Sebu has resurfaced with some disappointing news about this year's lineup at the Cannes Film Festival.
"Not a single film from Southeast Asia among the two competitive sections (official selection and un certain regard)," Sebu notes.
Cambodia's Rithy Panh will have his latest film, The Artists of the Theatre Brule, screened in the major section, but "out of competition".
The new showcase, Tous les Cinemas du Monde, will present some Filipino cinema and Som Ock Southiphonh, a Laotian filmaker, was picked by Cinefondation, a Paris-based Cannes film academy, in "l'atelier du festival" program, to help him finding financial support for his project, Sebu says.
"Anyway," writes Sebu, "the Tom Yum Goong gang is probably about to invade the Croisette and may make huge deal in the film market and the La Quinzaine des Realisateurs (Cannes off-section) line-up will be unveiled next Tuesday."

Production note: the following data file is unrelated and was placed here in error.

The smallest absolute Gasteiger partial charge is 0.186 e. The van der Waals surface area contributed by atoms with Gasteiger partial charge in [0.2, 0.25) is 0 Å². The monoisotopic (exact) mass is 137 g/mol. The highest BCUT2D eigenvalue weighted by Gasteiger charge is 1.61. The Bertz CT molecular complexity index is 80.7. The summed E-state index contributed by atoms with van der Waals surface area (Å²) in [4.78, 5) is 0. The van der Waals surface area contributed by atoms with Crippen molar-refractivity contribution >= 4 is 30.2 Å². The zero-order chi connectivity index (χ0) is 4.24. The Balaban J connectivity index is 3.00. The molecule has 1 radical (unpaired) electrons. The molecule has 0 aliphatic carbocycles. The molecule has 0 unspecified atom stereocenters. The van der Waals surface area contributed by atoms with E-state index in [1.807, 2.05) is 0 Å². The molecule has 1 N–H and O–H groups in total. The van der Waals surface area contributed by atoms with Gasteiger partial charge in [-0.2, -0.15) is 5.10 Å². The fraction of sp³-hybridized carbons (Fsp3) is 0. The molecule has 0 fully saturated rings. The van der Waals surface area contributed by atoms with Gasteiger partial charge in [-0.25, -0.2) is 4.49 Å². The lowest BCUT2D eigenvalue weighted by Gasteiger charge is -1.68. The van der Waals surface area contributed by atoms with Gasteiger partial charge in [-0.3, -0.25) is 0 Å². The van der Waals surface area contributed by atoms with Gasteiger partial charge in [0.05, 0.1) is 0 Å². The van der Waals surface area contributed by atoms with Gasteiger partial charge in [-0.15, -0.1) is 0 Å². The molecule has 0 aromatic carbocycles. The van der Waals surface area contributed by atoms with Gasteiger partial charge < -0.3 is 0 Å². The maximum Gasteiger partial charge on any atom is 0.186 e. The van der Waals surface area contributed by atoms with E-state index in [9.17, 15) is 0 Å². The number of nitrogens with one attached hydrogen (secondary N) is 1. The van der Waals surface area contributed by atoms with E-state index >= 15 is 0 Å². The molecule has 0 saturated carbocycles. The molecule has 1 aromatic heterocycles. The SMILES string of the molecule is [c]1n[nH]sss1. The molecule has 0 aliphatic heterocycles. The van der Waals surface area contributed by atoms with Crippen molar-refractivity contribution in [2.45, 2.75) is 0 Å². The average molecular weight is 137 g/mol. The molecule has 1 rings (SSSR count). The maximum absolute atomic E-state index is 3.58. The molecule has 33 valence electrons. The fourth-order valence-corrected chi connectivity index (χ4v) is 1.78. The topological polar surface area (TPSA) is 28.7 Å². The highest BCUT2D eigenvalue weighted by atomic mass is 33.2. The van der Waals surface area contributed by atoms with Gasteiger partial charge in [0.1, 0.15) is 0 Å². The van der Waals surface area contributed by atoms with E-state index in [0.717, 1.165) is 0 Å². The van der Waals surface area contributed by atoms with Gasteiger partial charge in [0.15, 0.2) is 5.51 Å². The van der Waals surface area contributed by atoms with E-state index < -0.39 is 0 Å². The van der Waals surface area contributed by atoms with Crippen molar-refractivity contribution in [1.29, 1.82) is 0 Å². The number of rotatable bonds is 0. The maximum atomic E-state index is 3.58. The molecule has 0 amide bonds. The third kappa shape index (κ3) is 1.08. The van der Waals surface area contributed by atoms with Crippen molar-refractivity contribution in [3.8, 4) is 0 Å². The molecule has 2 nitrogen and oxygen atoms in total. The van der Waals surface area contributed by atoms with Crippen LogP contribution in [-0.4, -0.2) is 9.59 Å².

Indeed, after last year, with Tropical Malady and Old Boy winning major prizes, this year's lineup seems to have shifted away from Asia.
This year will feature the directorial debut of Tommy Lee Jones, the second part of a trilogy by Lars von Trier and the first entry by Wim Wenders in eight years. Not to mention Star Wars Episode III being screened out of competition.
In addition to von Trier's Manderlay'; Jones's The Three Burials of Melquiades Estrada; there will be Sin City (which has yet to open in Thailand), David Cronenberg's A History of Violence, Broken Flowers by Jim Jarmusch and starring Bill Murray and Sharon Stone and Last Days, a Gus Van Sant film about a Kurt Cobain-like rock star holed up in his house during his final 72 hours.
(Cross-published at Rotten Tomatoes)